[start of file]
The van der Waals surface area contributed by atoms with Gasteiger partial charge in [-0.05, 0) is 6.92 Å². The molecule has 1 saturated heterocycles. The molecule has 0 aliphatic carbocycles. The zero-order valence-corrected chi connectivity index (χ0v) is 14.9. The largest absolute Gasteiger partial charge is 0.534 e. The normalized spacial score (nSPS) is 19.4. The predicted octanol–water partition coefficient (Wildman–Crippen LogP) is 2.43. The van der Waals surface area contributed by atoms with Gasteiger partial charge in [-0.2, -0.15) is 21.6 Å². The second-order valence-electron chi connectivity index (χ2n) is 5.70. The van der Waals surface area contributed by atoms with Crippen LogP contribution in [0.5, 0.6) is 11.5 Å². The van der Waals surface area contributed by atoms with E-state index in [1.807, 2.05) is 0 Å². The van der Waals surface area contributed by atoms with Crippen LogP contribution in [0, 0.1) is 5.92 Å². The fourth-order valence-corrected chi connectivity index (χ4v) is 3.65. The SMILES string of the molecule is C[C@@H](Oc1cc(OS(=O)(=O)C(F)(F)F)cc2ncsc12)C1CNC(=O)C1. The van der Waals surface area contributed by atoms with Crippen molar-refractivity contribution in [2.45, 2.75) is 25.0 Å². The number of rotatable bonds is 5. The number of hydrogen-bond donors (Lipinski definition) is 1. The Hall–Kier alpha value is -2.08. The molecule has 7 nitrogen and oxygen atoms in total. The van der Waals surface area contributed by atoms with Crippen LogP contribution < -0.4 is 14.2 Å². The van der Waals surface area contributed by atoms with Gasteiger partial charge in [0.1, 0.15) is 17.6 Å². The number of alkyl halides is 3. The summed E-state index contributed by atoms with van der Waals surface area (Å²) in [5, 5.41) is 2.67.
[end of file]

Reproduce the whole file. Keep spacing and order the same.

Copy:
The van der Waals surface area contributed by atoms with Gasteiger partial charge in [-0.05, 0) is 6.92 Å². The molecule has 1 saturated heterocycles. The molecule has 0 aliphatic carbocycles. The zero-order valence-corrected chi connectivity index (χ0v) is 14.9. The largest absolute Gasteiger partial charge is 0.534 e. The normalized spacial score (nSPS) is 19.4. The predicted octanol–water partition coefficient (Wildman–Crippen LogP) is 2.43. The van der Waals surface area contributed by atoms with Gasteiger partial charge in [-0.2, -0.15) is 21.6 Å². The second-order valence-electron chi connectivity index (χ2n) is 5.70. The van der Waals surface area contributed by atoms with Crippen LogP contribution in [0.5, 0.6) is 11.5 Å². The van der Waals surface area contributed by atoms with E-state index in [1.807, 2.05) is 0 Å². The van der Waals surface area contributed by atoms with Crippen LogP contribution in [0, 0.1) is 5.92 Å². The fourth-order valence-corrected chi connectivity index (χ4v) is 3.65. The SMILES string of the molecule is C[C@@H](Oc1cc(OS(=O)(=O)C(F)(F)F)cc2ncsc12)C1CNC(=O)C1. The van der Waals surface area contributed by atoms with Crippen molar-refractivity contribution in [2.45, 2.75) is 25.0 Å². The number of rotatable bonds is 5. The number of hydrogen-bond donors (Lipinski definition) is 1. The Hall–Kier alpha value is -2.08. The molecule has 7 nitrogen and oxygen atoms in total. The van der Waals surface area contributed by atoms with Crippen LogP contribution < -0.4 is 14.2 Å². The van der Waals surface area contributed by atoms with Gasteiger partial charge in [0.1, 0.15) is 17.6 Å². The number of alkyl halides is 3. The summed E-state index contributed by atoms with van der Waals surface area (Å²) in [5, 5.41) is 2.67.